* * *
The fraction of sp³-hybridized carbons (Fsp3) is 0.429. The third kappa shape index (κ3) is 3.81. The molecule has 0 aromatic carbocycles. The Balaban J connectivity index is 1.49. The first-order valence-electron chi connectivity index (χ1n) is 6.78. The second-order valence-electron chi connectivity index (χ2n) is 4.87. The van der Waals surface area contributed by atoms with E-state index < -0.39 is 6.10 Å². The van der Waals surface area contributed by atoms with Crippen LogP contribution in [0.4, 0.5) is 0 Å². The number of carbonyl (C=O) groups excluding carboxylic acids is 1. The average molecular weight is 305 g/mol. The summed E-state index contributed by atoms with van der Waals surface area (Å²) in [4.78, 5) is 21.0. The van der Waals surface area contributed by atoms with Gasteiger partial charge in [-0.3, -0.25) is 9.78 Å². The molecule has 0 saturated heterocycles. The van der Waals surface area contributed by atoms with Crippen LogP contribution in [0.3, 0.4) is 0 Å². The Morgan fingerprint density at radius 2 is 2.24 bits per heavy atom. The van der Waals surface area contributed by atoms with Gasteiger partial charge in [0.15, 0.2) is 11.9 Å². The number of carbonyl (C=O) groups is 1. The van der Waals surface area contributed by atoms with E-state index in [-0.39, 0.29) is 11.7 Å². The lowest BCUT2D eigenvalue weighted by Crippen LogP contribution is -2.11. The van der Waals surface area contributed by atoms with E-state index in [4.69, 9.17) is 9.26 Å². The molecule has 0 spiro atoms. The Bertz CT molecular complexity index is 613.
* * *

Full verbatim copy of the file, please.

The fraction of sp³-hybridized carbons (Fsp3) is 0.429. The third kappa shape index (κ3) is 3.81. The molecule has 0 aromatic carbocycles. The Balaban J connectivity index is 1.49. The first-order valence-electron chi connectivity index (χ1n) is 6.78. The second-order valence-electron chi connectivity index (χ2n) is 4.87. The van der Waals surface area contributed by atoms with E-state index < -0.39 is 6.10 Å². The van der Waals surface area contributed by atoms with Crippen LogP contribution in [0.4, 0.5) is 0 Å². The number of carbonyl (C=O) groups excluding carboxylic acids is 1. The average molecular weight is 305 g/mol. The summed E-state index contributed by atoms with van der Waals surface area (Å²) in [4.78, 5) is 21.0. The van der Waals surface area contributed by atoms with Gasteiger partial charge in [-0.3, -0.25) is 9.78 Å². The molecule has 0 saturated heterocycles. The van der Waals surface area contributed by atoms with Crippen LogP contribution in [0.3, 0.4) is 0 Å². The Morgan fingerprint density at radius 2 is 2.24 bits per heavy atom. The van der Waals surface area contributed by atoms with Gasteiger partial charge in [0.15, 0.2) is 11.9 Å². The number of carbonyl (C=O) groups is 1. The van der Waals surface area contributed by atoms with E-state index in [-0.39, 0.29) is 11.7 Å². The lowest BCUT2D eigenvalue weighted by Crippen LogP contribution is -2.11. The van der Waals surface area contributed by atoms with E-state index in [4.69, 9.17) is 9.26 Å². The molecule has 0 spiro atoms. The Bertz CT molecular complexity index is 613.